On Day 8, Senior Advocate Kapil Sibal continued his submissions before the 5-judge bench of Dipak Misra, CJ and Dr. AK Sikri, AM Khanwilkar, Dr. DY Chandrachud and Ashok Bhushan, JJ on the issue of misuse of the Aadhaar Scheme. On Day 7, Senior Advocate Shyam Divan concluded his 6 and a half day long submissions and said
“If this program is allowed to roll on unimpeded, think of the domination the State will have over the individual.”
Below are the highlights from Day 8 of the hearing:
Submissions on misuse of Aadhaar:
- Kapil Sibal: I am not talking about the State abusing Aadhaar, but how Aadhaar makes everyone vulnerable. He says that vulnerability is where the violation of rights comes in. Why should anyone know where I am flying to?
- Sikri, J: Most of us our frequent flyers and our flight information is anyway stored by the airlines.
- Kapil Sibal: But that is only with the airline. It was because of the perils of storage of information that the UK destroyed its national biometric identity program.
Submissions on the technical aspect of Aadhaar:
- Kapil Sibal: The first issue is that of centralisation. UIDAI claims it is secure because it is federated. (Cites an RBI report that identified the CIDR as “a single point of attack” and a “single point of failure.”)
- Chandrachud, J: I agree that theoretically, every centralised database can be hacked. But this is not necessarily a statement of vulnerability, but the acknowledgement that you need to take care.
- Kapil SIbal: Yes, there need for safeguards that protect the system.
- Kapil Sibal: Unlike smart cards, most biometric readers in India can be defeated by a child using fevicol and wax. With smart cards, there is no centralised database that can be compromised. Any leakage of biometric data is permanent. If there is no knowledge of when the biometric data is stolen, it will be difficult to trust future transactions.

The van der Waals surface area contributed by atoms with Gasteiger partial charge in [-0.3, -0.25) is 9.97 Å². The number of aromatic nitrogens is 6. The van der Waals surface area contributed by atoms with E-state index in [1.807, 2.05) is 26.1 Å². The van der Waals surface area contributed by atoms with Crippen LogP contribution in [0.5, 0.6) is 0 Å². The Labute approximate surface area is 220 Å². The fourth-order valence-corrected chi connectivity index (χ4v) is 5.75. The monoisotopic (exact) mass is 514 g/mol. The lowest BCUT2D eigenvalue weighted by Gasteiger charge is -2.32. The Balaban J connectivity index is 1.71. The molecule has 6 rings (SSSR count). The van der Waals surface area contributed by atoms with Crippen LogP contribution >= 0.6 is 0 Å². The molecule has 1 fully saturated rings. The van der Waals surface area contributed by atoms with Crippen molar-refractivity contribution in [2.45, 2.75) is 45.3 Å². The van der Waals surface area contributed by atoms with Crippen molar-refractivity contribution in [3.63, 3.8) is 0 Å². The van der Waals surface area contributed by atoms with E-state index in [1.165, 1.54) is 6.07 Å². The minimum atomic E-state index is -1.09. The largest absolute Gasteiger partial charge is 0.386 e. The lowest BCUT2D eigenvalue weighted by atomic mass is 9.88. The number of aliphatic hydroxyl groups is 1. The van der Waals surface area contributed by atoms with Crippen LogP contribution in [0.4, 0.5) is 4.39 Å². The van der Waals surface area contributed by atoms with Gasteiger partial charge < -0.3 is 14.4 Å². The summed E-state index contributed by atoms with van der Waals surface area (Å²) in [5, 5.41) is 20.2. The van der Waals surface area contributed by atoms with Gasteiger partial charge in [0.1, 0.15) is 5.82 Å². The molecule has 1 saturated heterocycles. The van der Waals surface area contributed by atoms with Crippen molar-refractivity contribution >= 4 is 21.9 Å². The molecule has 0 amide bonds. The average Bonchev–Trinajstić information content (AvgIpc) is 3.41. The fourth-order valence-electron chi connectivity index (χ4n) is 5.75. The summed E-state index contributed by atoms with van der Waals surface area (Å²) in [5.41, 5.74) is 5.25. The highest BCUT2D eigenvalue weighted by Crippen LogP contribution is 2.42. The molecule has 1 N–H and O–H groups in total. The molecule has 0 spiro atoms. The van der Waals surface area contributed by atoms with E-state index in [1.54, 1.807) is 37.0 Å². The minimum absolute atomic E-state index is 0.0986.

- Sikri, J: These days phones have fingerprints and iris authentication.
- Kapil Sibal: That is only stored on the phone.
- Sikri, J (Smiling): We understand that distinction.
- Kapil Sibal (talking about recent Airtel scam involving Airtel payment accounts): UIDAI itself has acknowledged these issues by releasing L0 and L1 security standards, but many machines still don’t meet that standard. In fact, the State Resident Data Hubs have no security of any sort
- Kapil Sibal (On perils of face recognition):
- There is an important question of who owns the biometric data, and that there is nothing in the law that defines this.
- The margin of error increases with the increase in the size of the database. The larger the database, the more the rejections. At 1 billion, it’s 1 in 146 rejections. So basically, the UIDAI will decide who are the ghosts and who aren’t.
- Kapil Sibal: UIDAI claims that replay attacks will be dealt with like you deal with forged credit cards. He asks “but where will you find the evidence from.”
- Kapil Sibal: Aadhaar impacts federalism. The exclusions caused due to Aadhaar violates the right to equal treatment. It disproportionately impacts people who are aged, people engaged in manual labour, disabled people, and so on. This is a specific issue with biometrics, as opposed to smart cards. What might be appropriate for fighting crime and terror is inappropriate for the daily interactions between citizen and State. The Aadhaar Act contemplates breaches.